Abstract: FR-PO890

Ultrafiltration Profiling: Association with Clinical Outcomes among Incident Dialysis Patients

Session Information

Category: Dialysis

  • 607 Dialysis: Epidemiology, Outcomes, Clinical Trials - Non-Cardiovascular

Authors

  • Sibbel, Scott, DaVita Clinical Research, Minneapolis, Minnesota, United States
  • Walker, Adam G, DaVita Clinical Research, Minneapolis, Minnesota, United States
  • Brunelli, Steven M., DaVita Clinical Research, Minneapolis, Minnesota, United States
Background

Ultrafiltration (UF) profiling is the practice of varying the UF rate during dialysis in order to mitigate the consequences of decreased effective circulating volume. In practice, UF profiling may be used on a standing basis, a PRN basis, or not at all. We conducted parallel matched analyses comparing standing UF profiling to PRN UF profiling and to no profiling.

Methods

We considered all incident hemodialysis patients at a large dialysis organization (Jan 2010-Jun 2015). We identified all patients who received a first-ever order for standing UF profiling. We considered eligible controls of two types: PRN profile patients, who initiated a first-ever order for UF profiling on a PRN basis in the same vintage month; and patients who had not used UF profiling through the same vintage month. Each standing UF profile patient was matched (separately) to an eligible control of each type based on race and Charlson comorbidity index score using intention-to-treat methods. Rates of death, all-cause hospitalizations, missed dialysis treatments, and episodes of intradialytic hypotension (IDH) were assessed over the subsequent 12 months on an intention-to-treat basis.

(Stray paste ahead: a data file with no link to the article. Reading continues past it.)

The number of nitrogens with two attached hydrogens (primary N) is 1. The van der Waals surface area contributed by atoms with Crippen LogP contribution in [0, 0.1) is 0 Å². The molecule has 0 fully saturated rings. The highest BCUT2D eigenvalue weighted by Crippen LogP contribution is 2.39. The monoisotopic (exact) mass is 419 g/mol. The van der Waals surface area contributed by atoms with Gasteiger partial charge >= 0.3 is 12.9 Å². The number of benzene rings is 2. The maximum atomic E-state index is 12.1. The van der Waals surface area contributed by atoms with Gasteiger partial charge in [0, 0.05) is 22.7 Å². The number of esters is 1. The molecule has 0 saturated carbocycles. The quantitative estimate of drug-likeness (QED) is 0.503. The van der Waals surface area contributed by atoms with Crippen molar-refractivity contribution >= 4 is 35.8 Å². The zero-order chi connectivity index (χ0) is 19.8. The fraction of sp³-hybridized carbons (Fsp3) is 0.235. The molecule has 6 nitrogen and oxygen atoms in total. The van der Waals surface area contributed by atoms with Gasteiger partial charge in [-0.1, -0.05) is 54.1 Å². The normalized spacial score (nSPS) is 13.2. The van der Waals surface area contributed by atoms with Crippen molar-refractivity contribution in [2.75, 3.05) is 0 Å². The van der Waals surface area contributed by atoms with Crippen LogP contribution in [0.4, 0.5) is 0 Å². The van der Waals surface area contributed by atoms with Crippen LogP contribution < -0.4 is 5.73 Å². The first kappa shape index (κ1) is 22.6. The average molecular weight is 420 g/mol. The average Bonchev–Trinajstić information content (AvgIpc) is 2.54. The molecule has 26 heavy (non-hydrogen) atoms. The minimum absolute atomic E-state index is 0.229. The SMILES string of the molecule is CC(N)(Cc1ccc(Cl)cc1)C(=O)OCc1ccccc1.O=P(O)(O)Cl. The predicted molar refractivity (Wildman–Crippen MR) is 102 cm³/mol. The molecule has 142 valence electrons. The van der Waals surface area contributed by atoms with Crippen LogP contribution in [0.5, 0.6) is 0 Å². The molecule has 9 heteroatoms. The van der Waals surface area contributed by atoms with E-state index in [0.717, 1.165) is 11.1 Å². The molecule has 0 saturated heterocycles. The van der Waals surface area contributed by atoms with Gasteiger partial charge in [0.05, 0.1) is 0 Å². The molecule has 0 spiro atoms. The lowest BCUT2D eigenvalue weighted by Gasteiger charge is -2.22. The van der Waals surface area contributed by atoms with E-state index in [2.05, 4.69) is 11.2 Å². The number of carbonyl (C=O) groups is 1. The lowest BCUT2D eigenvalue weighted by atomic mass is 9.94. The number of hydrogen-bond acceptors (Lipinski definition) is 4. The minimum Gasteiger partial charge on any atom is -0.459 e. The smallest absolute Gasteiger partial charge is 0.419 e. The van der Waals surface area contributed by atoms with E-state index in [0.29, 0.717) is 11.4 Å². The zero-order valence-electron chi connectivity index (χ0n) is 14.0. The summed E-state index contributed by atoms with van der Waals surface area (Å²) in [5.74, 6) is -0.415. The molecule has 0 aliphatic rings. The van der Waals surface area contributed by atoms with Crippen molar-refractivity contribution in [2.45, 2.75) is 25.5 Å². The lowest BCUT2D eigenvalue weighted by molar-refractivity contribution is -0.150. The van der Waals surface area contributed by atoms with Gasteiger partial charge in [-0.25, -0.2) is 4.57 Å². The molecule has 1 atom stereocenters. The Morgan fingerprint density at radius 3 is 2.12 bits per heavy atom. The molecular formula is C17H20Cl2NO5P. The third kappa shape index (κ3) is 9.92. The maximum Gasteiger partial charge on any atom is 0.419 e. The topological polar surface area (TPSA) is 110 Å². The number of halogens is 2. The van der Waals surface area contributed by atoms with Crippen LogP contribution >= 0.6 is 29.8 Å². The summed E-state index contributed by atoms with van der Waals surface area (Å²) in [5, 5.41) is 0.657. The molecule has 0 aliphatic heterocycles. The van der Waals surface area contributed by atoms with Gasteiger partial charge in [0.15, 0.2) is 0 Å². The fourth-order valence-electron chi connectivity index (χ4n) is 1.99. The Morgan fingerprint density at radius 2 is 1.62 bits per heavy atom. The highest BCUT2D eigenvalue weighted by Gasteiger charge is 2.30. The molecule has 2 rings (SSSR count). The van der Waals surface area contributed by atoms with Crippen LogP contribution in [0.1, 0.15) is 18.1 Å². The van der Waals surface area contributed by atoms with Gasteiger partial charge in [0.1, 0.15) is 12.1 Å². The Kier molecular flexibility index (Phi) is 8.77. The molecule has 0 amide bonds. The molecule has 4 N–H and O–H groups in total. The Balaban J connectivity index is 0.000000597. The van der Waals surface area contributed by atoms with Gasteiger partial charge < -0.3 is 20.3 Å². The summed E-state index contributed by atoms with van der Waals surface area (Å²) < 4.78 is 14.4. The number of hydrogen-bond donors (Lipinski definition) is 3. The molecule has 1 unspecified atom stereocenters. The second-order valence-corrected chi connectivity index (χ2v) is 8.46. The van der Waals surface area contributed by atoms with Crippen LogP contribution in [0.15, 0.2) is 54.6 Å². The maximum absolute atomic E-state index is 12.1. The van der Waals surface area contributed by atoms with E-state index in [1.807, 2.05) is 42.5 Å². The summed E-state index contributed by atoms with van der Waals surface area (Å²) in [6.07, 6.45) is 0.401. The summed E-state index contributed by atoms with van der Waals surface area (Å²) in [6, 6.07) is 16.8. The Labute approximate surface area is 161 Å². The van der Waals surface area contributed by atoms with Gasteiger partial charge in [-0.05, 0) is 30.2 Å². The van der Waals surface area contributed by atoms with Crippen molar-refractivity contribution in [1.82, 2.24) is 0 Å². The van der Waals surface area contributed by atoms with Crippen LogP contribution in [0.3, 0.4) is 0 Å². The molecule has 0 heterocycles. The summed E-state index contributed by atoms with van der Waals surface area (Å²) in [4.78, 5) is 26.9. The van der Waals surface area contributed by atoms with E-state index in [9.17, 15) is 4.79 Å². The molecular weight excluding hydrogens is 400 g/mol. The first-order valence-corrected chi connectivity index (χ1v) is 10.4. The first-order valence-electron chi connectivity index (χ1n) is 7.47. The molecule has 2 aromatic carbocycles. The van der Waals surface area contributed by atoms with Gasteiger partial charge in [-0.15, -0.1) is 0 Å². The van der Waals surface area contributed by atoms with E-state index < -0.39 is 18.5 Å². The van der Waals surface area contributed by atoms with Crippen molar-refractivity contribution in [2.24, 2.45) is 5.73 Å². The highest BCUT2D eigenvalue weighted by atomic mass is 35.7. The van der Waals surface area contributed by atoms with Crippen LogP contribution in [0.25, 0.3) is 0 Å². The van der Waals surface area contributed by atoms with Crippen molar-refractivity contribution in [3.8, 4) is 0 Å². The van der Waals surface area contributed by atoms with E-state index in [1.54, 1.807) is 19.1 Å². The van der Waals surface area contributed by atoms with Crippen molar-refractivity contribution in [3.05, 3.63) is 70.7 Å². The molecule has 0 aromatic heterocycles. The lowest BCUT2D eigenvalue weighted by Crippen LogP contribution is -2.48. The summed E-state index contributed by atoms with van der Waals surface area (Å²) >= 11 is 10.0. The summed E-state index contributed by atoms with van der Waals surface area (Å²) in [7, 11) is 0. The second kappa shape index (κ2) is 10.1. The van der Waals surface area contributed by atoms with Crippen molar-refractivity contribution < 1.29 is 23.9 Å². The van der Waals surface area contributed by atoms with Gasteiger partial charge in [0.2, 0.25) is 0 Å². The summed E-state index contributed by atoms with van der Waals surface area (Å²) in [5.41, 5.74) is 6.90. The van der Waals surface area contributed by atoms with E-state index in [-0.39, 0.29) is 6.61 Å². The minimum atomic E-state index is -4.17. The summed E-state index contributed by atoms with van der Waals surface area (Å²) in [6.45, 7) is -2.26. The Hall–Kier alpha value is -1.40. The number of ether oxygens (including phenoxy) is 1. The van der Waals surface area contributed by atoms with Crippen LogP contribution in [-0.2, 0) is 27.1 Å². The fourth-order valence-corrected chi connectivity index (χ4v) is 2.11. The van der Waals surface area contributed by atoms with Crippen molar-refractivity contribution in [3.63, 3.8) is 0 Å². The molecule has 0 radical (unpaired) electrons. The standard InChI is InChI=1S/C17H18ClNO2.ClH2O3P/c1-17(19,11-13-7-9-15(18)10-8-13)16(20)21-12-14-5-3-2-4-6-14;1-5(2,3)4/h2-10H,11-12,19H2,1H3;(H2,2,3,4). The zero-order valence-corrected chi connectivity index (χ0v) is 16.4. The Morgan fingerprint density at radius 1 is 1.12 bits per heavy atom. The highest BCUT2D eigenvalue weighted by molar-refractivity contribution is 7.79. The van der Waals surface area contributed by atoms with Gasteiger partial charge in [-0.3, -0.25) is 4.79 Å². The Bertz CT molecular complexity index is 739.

Results

No UF profiling (vs standing UF profiling) was associated with lower rates of IDH and hospitalization, but indistinguishable rates of death and missed treatments. PRN UF profiling (vs standing UF profiling) was associated with lower rates of IDH, but higher rates of hospitalization and missed treatments; no difference in death rate was observed.

Conclusion

We did not detect a benefit of standing vs no UF profiling, nor evidence to suggest that PRN UF profiling is superior to standing UF profiling. These data call into question the rationale underlying commonplace use of UF profiling in clinical practice.

Funding

  • Commercial Support